This is the advertising world's new dream because Nielsen's numbers and a lot of other research indicate that such social sharing of brand content is, by a 2-to-1 factor or better, the most effective way to generate purchases. So brands don't really want to deliver messages directly to audiences anymore; brands prefer that friends deliver the brands' messages to friends and strangers online. Even Coca-Cola, sophisticated but very conservative and traditional, leapt on the "contagious content" bandwagon early this year, vowing to shift its advertising strategy to content their consumers will share.
Other research and simple arithmetic (900+ million users) show all this content sharing is most likely to happen on Facebook. Given the arithmetic, this will continue to be true for the foreseeable future.
Facebook will flourish, in other words, because it is the place where nearly a billion people currently share content that causes others to buy things. This is why Facebook is becoming a center of social commerce. This is why its value will grow exponentially based on its growing share of e-payments and the ad industry's growing reliance on the consumer data it houses.
It doesn't take a genius to figure out how Mark Zuckerberg and his shareholders will make money on this exploding phenomenon.
The Great Facebook Panic began a month ago when General Motors rattled the markets by announcing that "paid ads on the site have little impact on consumers' car purchases," as The Wall Street Journal reported. GM added, however, that it was going to continue spending about $30 million a year creating content for its various Facebook fan pages because it believes, as CMO Joel Ewanick told Forbes, that Facebook is a good place "for engaging with our customers."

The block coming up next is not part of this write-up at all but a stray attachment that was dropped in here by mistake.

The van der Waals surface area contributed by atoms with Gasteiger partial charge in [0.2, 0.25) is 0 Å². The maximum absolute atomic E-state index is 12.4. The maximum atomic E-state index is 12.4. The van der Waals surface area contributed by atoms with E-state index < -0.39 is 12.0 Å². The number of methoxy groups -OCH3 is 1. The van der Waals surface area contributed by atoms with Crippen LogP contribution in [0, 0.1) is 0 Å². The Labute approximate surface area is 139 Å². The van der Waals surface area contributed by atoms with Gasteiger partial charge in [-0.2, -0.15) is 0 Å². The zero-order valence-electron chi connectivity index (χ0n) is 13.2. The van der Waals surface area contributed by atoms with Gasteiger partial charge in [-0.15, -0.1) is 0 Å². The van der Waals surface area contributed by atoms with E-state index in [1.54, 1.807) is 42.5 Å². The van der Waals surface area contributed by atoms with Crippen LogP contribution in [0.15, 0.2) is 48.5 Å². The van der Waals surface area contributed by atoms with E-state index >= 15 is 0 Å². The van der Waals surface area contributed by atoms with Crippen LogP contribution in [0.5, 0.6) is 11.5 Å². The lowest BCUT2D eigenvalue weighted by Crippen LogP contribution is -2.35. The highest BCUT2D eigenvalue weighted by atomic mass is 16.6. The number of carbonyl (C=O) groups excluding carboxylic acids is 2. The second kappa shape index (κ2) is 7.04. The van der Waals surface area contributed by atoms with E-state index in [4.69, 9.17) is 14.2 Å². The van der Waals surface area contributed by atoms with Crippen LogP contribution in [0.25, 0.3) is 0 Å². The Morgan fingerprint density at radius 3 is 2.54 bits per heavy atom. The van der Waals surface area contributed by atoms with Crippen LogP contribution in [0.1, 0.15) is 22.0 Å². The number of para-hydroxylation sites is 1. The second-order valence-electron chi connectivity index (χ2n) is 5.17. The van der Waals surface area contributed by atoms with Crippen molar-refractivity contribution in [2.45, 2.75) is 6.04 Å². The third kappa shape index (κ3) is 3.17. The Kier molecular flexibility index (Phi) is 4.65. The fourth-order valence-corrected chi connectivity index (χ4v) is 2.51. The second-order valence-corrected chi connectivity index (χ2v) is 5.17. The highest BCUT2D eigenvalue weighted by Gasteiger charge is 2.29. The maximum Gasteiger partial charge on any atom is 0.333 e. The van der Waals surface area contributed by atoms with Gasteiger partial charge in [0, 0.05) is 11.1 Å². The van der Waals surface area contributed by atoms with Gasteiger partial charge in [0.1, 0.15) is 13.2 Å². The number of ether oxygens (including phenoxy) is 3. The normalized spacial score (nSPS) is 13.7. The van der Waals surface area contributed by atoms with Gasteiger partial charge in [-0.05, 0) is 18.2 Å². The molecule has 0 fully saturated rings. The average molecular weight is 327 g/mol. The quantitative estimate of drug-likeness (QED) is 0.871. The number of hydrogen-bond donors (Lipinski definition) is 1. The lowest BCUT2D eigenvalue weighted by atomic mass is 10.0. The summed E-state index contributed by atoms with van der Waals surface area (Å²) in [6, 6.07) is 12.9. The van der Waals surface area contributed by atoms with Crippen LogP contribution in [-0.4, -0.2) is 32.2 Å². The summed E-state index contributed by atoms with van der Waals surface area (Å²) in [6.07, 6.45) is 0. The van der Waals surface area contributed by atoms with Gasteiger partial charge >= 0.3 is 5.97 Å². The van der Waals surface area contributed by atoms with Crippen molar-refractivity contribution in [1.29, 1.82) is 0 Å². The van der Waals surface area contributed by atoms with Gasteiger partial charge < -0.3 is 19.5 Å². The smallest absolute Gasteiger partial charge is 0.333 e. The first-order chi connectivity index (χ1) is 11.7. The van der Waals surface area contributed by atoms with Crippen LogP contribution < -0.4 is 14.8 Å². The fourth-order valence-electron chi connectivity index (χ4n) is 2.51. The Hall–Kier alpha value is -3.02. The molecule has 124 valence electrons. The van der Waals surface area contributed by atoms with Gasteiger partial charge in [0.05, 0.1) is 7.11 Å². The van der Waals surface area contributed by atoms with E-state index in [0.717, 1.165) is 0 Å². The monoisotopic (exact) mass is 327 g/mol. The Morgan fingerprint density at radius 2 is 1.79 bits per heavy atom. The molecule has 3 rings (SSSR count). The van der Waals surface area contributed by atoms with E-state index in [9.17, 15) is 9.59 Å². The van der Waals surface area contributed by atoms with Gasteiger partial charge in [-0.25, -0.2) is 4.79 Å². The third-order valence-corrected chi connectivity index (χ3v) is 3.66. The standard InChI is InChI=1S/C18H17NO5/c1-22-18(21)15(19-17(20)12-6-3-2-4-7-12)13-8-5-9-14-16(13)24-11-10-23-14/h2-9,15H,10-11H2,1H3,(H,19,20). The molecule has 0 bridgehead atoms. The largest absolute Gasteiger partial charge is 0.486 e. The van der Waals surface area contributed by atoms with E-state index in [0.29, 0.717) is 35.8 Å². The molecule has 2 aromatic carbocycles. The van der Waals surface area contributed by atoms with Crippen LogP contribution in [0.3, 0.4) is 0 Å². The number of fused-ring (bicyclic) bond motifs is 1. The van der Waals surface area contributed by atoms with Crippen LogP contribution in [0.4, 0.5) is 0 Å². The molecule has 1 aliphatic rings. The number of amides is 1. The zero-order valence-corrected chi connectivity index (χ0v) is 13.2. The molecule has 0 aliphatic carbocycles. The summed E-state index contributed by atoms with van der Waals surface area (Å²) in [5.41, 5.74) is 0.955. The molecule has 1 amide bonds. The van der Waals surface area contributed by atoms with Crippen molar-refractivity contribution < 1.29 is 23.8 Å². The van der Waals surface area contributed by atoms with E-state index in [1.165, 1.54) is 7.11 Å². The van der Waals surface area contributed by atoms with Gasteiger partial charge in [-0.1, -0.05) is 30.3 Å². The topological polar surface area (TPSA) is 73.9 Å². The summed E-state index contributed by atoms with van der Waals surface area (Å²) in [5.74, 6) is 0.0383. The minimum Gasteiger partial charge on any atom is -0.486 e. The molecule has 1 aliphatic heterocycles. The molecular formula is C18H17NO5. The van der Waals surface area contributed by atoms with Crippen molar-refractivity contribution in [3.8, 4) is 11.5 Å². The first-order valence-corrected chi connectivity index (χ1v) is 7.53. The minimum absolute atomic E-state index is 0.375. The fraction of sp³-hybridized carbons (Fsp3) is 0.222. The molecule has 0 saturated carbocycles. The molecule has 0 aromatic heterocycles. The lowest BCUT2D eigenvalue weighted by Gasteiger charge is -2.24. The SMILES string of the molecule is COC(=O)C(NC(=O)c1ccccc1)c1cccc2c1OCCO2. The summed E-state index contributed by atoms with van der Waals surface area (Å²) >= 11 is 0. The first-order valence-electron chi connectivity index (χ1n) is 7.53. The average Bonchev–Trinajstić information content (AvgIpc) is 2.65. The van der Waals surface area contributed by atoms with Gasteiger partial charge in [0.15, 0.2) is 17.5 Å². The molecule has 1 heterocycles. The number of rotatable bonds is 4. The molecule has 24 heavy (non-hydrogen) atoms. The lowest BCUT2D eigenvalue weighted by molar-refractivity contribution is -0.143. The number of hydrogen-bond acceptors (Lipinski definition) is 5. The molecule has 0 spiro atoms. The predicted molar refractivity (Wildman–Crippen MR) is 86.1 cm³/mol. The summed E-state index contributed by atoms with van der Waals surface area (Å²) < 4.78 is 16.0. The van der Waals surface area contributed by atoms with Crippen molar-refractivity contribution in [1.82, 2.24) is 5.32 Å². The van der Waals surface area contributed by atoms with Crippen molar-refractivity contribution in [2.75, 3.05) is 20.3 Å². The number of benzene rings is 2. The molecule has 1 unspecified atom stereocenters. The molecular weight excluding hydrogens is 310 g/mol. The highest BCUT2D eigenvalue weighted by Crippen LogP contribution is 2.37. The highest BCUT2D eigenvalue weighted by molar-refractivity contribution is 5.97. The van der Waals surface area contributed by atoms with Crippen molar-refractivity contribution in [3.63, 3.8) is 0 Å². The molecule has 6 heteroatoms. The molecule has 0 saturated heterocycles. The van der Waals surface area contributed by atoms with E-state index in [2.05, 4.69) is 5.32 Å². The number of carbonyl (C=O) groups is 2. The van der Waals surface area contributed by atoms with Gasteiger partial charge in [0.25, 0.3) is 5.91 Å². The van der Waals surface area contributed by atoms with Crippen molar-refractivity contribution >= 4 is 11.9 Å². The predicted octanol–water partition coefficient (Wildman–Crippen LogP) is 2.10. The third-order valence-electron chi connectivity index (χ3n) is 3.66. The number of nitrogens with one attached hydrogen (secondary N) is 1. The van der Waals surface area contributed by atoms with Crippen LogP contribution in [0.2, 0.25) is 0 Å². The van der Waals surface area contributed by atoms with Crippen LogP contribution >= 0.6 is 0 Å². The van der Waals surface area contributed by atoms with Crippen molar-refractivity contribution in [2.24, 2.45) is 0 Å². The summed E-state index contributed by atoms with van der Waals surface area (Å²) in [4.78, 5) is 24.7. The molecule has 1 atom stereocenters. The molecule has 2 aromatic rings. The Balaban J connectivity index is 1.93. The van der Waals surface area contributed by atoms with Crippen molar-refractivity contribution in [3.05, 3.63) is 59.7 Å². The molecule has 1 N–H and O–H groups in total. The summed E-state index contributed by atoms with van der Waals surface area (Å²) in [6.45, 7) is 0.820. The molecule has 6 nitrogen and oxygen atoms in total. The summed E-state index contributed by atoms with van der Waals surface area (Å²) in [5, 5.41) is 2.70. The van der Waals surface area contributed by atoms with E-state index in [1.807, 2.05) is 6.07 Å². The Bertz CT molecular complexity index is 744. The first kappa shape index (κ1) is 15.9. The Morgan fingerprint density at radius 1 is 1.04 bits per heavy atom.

This prompted me to tweet that GM was "clueless" about the purpose of Facebook and Facebook advertising. Without belaboring the arcane details of social media engagement, the primary reason to buy an ad on Facebook is to drive your audience to engaging, contagious content you have posted there. Posting great content and not advertising it is a missed opportunity. Conversely, advertising while posting boring content or not posting frequently enough is an equal waste of money and time.
GM's Facebook ads "didn't work" because their content is bland, random and not very compelling or shareable. Comparing the metrics of various carmakers' Facebook pages, GM ranks near the bottom with roughly 1% of its "fans" having liked, shared, or commented in the past seven days. Brand pages in general have a 5% average for such fan engagement.
GM isn't alone in failing to understand how Facebook or shared content really works. The financial press and Wall Street's analysts also have proven pretty clueless about the engines that will drive Facebook's value. (The shining exception is thestreet.com and Needham analyst Laura Martin. Everyone thinking about these issues should read Martin's take.)
But the rejection of Facebook's IPO has been largely based on the advertising and finance establishments' futile attempts to preserve the past, not on Facebook's inability to grasp the future.
Still in the mood to sell some stock? Thinking about Facebook might spur you to sell your shares of GM.
[Full disclosure: My wife and I jointly own 300 shares of Facebook. We got 200 shares at the IPO price of $38 because we have an account with Morgan Stanley. The other 100 we just bought at $26.]
[Top image: Flickr user fauxto_digit]